This study has some limitations. First, this study covers a three-year study period, which could be considered short for an in-depth analysis. One reason for this is the logistical constraints encountered while collecting daily climate data from both Philippine sites. However, we were able to find temporal stationarity within the number of virus positives reported and also with climate factors. Second, the number of sentinel sites was different among the three sites; consequently the size of the catchment population was also different. To minimize this effect, we normalized both influenza and RSV positives prior to analysis. Third, we used cases confirmed by real-time polymerase chain reaction (RT-PCR) as the outcome variable in our study, resulting in potentially underestimating the true number of infected people. This limitation is especially true for OK because only a small proportion was tested by RT-PCR. Although the trend of influenza RT-PCR positives correlated well with that of point-of-care positives (S3 Fig), the latter could not detect a small peak in 2010. Fourth, climate data for OK was collected only for its capital city (Naha), which is located on the largest Okinawa Island. We think this is reasonable because the climate conditions on the main island where about 90% of the population live are similar to those on the other Okinawa Island.

In conclusion, annual seasonal circulation was observed for influenza A and RSV but less so for influenza B, in our three study sites. Mean temperature and SH showed a positive relationship with influenza A, B, and RSV at both Philippine sites whereas the inverse was found for influenza A in Okinawa. Rather than the values of climate factors, their annual amplitude and variation are more important to determining the effect of climate on the seasonality of influenza and RSV. Including additional data from subsequent more years would help to ascertain these findings.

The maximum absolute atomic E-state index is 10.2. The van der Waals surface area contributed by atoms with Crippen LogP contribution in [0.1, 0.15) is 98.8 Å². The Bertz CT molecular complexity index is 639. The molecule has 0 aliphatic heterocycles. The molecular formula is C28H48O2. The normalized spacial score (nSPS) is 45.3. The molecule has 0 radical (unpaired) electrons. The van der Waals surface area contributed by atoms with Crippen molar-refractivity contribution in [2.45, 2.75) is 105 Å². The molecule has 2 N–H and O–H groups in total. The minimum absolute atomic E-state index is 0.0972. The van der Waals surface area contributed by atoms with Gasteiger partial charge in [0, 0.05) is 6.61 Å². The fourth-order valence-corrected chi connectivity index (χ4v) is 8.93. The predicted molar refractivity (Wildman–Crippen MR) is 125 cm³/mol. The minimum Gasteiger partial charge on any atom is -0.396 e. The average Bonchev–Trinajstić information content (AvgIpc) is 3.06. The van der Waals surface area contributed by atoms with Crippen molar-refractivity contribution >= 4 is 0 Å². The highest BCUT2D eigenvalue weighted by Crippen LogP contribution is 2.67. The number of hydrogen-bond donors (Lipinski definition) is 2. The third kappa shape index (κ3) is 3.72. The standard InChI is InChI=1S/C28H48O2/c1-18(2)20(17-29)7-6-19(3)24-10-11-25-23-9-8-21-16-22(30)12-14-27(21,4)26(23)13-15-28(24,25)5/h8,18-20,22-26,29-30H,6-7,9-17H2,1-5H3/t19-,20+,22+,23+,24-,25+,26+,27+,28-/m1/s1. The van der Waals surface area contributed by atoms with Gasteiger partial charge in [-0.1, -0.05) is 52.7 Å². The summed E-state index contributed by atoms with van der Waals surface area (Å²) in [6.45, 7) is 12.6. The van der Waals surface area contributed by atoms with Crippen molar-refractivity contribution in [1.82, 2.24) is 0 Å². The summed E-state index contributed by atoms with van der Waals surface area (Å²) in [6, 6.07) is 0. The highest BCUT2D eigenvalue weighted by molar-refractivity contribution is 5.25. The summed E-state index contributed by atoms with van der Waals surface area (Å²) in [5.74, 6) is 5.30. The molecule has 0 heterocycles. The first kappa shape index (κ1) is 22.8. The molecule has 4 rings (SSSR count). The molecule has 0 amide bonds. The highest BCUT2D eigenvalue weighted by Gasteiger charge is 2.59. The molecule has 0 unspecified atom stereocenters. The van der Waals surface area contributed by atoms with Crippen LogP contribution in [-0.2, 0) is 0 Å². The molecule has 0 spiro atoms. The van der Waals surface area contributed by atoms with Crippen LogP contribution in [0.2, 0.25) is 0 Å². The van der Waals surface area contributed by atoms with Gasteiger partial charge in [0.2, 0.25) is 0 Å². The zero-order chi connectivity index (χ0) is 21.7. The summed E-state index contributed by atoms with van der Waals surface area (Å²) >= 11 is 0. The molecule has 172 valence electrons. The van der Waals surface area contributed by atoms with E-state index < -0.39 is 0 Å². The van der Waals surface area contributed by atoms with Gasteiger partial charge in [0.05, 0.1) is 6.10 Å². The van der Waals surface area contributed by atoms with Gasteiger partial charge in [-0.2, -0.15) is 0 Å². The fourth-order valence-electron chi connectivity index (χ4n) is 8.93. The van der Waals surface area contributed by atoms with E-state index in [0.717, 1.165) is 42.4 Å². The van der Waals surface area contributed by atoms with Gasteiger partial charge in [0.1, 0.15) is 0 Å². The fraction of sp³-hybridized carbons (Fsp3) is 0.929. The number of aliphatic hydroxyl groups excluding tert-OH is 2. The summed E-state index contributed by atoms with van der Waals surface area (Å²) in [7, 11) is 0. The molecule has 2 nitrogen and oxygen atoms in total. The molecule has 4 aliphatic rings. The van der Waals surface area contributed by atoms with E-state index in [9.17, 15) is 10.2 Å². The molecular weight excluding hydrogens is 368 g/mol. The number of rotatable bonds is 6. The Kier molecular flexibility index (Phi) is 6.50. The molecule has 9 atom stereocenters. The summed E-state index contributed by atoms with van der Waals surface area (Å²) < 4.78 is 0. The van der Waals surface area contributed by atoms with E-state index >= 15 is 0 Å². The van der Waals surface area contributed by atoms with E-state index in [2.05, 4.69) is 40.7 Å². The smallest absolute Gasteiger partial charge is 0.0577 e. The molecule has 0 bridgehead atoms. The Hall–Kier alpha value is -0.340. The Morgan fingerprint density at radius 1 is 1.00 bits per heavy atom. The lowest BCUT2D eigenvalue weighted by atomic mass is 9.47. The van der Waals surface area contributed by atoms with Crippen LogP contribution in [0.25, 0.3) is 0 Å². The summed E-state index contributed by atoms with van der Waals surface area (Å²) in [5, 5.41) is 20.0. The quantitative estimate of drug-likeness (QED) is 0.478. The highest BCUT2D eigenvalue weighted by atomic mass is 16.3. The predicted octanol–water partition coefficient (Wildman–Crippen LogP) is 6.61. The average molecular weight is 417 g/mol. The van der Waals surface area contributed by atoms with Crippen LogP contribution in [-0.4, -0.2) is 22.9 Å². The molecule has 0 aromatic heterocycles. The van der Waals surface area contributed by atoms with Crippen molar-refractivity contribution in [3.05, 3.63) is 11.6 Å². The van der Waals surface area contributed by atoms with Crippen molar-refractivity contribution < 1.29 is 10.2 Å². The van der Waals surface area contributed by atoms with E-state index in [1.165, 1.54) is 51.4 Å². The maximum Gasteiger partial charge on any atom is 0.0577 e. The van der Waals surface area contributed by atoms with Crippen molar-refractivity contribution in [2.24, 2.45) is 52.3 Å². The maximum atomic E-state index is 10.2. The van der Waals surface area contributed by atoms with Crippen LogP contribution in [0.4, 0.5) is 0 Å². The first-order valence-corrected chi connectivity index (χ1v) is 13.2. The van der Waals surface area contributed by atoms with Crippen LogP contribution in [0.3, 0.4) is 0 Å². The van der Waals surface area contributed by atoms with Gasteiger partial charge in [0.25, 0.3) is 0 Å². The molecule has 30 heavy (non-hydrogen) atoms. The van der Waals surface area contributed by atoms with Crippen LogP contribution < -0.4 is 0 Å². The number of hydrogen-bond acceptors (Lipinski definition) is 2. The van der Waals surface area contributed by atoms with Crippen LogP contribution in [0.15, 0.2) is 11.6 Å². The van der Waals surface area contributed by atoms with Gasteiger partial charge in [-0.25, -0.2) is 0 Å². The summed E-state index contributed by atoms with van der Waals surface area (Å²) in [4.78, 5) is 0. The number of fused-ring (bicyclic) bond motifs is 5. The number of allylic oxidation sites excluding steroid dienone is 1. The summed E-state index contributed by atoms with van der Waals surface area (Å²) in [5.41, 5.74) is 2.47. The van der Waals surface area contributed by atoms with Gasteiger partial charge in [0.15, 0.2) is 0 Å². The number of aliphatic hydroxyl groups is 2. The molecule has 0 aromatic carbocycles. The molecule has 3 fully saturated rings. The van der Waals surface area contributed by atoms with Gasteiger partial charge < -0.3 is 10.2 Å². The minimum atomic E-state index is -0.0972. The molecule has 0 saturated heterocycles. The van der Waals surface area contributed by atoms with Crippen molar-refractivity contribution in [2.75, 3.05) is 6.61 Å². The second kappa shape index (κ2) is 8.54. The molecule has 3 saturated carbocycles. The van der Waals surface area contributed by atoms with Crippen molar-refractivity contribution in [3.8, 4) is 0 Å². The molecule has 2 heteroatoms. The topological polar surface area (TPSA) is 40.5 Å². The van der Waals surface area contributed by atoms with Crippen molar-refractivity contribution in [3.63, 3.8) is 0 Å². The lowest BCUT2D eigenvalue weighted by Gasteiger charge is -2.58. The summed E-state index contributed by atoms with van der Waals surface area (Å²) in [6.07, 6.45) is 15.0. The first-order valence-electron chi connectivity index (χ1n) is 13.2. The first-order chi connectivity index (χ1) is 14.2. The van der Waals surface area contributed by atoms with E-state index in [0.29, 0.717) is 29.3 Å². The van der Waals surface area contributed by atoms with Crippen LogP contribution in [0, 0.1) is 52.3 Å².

Materials and Methods

Study sites and data collection

Data were collected from influenza-like illness (ILI) surveillance programs conducted at three sites: the Eastern Visayas region (EV) and Baguio City (BC) in the Philippines, and Okinawa Prefecture (OK) in Japan (Fig 5), from January 2010 to December 2012 (S4 Table). Using the definition of tropical zone as ≤ 23.5° N/S [10, 11], both Philippine sites are situated in the tropical zone whereas the OK site is in the subtropical zone. Under the Köppen-Geiger climate classification [47], EV, BC, and OK are classified as tropical rainforest or equatorial, subtropical highland, and subtropical climates, respectively.

Fig 5. Geographic locations of the three study sites: Eastern Visayas and Baguio City (Philippines), and Okinawa Prefecture (Japan).

Reprinted from, under a CC BY-SA 4.0 license, with permission from Liling Chaw, original copyright 2016.

EV (11.2° N latitude, 125°E longitude) is located in the central eastern part of the Philippines. ILI surveillance was conducted at three public health facilities (Tacloban City Health Centre, Leyte Provincial Hospital, and Tanauan Rural Health Unit), as previously described [48]. BC (16.4°N latitude, 120.6°E longitude) is located in the northern region of the Philippines and is situated 1472 m above sea level. ILI surveillance was conducted at all 16 city health centres and outpatient departments in the government hospital [49]. Both sampling and testing protocols in EV and BC were compatible. Briefly, the total weekly number of ILI case counts were recorded and nasopharyngeal swabs were collected from patients on a regular basis. An ILI case was defined based on World Health Organization guideline [50]. Collected specimens were tested for influenza and RSV by RT-PCR, as previously described [48, 49].

OK (26.2°N latitude, 127.7°E longitude) is located in the southernmost part of Japan and consists of nearly 50 inhabited islands. About 90% of its population lives on the main island of Okinawa where its capital city, Naha, is located. ILI was defined as the sudden onset of fever, upper respiratory symptoms and/or general febrile symptoms, or as a case diagnosed as influenza by point-of-care testing. Selected samples were further tested by RT-PCR at a local public health laboratory. The weekly positive data were obtained from OK’s Infectious Disease Information Centre website [51]. ILI surveillance was conducted throughout the prefecture, with more than half of its sentinel sites located in Naha.

Climate dataset and calculation

Daily data were compiled for the following climate variables during the same time period: temperature (mean, minimum, maximum), relative humidity (RH), mean atmospheric pressure, and precipitation. For EV and BC, available data were obtained from the local meteorological station [52]. Each station was chosen owing to its proximity to the ILI surveillance sites. Both stations were managed by the Philippine Atmospheric, Geophysical and Astronomical Services Administration, a national agency that provides meteorological and hydrological services for the country (the Philippine Atmospheric, Geophysical and Astronomical Services Administration). For OK, data for the city of Naha was obtained from the Japan Meteorological Agency website [53] (S4 Table).